Innovative Solutions for City Logistics: Demonstration and Viability Results

Innovative Solutions for City Logistics: Demonstration and Viability Results


H Quak, S Balm, B Posthumus, TNO, NL; M Breuning, Fraunhofer Berlin, DE


This paper discusses CITYLOG demonstrations' results of infomobility services, innovative vehicle solutions, and the mobile pack station and container. Next, we examine the transition issues these solutions face, using a business model methodology.


Urban freight transport, or city logistics, is usually recognized for its unsustainable impacts on the quality of life in cities. It adds to congestion, nuisance, bad air quality and CO2 emissions. Although it is widely acknowledged that city logistics activities are necessary for a city to function in the first place, as a location where people, goods, and services come together, a more efficient urban freight transport system could reduce its negative impacts. The problems in city logistics are not new, and solutions have been tried and demonstrated on small scale. However, large scale (and long term) implementations are scarce. City logistics related problems remain, and we can conclude that the solution for urban freight transport issues has not been found yet (see for example Quak, 2008).

Next, there has been a spectacular increase in the number of home deliveries over the last decade. This adds to the problems logistics service providers already experience in city logistics, since the percentage of successful home deliveries is relatively low. Receivers are often not at home during time of delivery and the carrier has to visit the address a second, or even a third time - not to mention the returns that carriers have to collect, due to e-commerce sales. Hence, at this moment home deliveries require in general many transport activities, which increases the unsustainable effects of city logistics activities.

The solution for city logistics problems does not exist, as the various urban freight transport issues differ considerable, as well as the stakes of the different actors (Quak, 2011). Many city logistics initiatives (and studies) focus primarily on one objective, and tend to ignore the interests of stakeholders that have to make changes for an initiative to become successful in the long run. Therefore, we developed a methodology that considers the business models of all stakeholders involved. This methodology makes clear what transitions are required from all city logistics stakeholders. Next, it also shows how the gains have to be distributed between these different actors to persuade also the actors that might otherwise not be interested to collaborate in a solution. Quak and Tavasszy (2011) make a first attempt to use business models to describe the required transition for the introduction of an urban freight consolidation center. In this conference contribution we will explain how this method can be used for other city logistics solutions, and illustrate this for the three solutions that are developed in the CITYLOG project.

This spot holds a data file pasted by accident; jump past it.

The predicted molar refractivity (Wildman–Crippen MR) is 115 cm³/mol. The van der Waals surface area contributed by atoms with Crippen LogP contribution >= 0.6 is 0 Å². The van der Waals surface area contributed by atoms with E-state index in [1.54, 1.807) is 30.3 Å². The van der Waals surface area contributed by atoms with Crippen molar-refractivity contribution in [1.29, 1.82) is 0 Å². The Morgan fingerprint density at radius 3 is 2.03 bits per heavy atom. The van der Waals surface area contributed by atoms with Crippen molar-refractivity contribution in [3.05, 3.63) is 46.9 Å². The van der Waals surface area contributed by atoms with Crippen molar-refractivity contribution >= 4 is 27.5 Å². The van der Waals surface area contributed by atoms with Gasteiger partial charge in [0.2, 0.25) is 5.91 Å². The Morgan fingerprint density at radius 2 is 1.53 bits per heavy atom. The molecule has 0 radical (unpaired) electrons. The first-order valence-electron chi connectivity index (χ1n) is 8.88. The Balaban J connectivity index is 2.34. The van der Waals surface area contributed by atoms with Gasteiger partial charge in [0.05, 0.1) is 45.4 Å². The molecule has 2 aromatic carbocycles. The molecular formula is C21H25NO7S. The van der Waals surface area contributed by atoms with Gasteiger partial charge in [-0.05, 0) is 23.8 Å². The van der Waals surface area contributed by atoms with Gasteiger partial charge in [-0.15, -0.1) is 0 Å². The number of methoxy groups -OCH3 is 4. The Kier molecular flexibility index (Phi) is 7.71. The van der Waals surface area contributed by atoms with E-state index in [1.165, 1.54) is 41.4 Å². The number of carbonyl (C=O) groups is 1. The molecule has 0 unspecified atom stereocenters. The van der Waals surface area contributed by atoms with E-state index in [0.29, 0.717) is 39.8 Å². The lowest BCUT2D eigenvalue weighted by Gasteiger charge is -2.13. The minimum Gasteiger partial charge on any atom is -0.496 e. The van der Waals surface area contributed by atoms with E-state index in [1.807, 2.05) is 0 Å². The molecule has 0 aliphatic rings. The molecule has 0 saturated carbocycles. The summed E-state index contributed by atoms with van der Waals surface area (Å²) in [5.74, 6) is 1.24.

The three issues raised, i.e. increasing the urban freight transport system efficiency, developing a viable business model that takes account of all stakeholders, and increasing the success rate of home deliveries, are examined and tested in practice in the CITYLOG project. The CITYLOG European project is a focused research collaborative project co-funded by the European Commission under the Seventh Framework Programme, Theme 7, Sustainable Surface Transport. The CITYLOG main objective is to increase the sustainability and the efficiency of urban delivery of goods (see Zucotti et al., 2011). In CITYLOG three solution directions are examined: 1) logistics-oriented infomobility services including an optimized pre-trip planner, a new type of navigation system based on enhanced maps and a last mile parcel tracking service to avoid unsuccessful deliveries, 2) innovative vehicle solutions and 3) the mobile container and Bentobox container, i.e. a mobile pack station, for parcel deliveries. In this conference contribution we discuss the actual demonstrations? results of the CITYLOG solutions (in practice) from Berlin and Lyon, where a logistics operator has tested the solutions for several weeks. Next, we discuss the transition issues that these solutions face, using the developed business model methodology.

Quak, H.J. (2011) Urban freight transport: the challenge of sustainability, in C. Macharis en S. Maria Melo (eds.) City Distribution and Urban Freight Transport - Multiple Objectives, 37 ? 55, NECTAR Series on Transportation and Communications Networks Research. Edward Elgar Publishing, Cheltenham.
Quak H.J. and L.A. Tavasszy (2011). Customized solutions for sustainable city logistics; The viability of urban freight consolidation centres, in: J. van Nunen et al., (eds.) Transitions towards sustainable mobility, 213 - 234, Springer, Berlin.
Quak, H.J. (2008). Sustainability of Urban Freight Transport - Retail Distribution and Local Regulations in Cities. ERIM, Rotterdam (ERIM Ph.D Series Research in Management 124, TRAIL Thesis Series T2008/5).
Zucotti, S., A. Corongiu, S. F. Forkert, A. Nasr, H. Quak , and C. Torres (2011). Integrated infomobility services for urban freight distribution. 2011 IEEE Forum on Integrated and Sustainable Transportation Systems June 29 - July 1, 2011, Reed Messe Wien.


Association for European Transport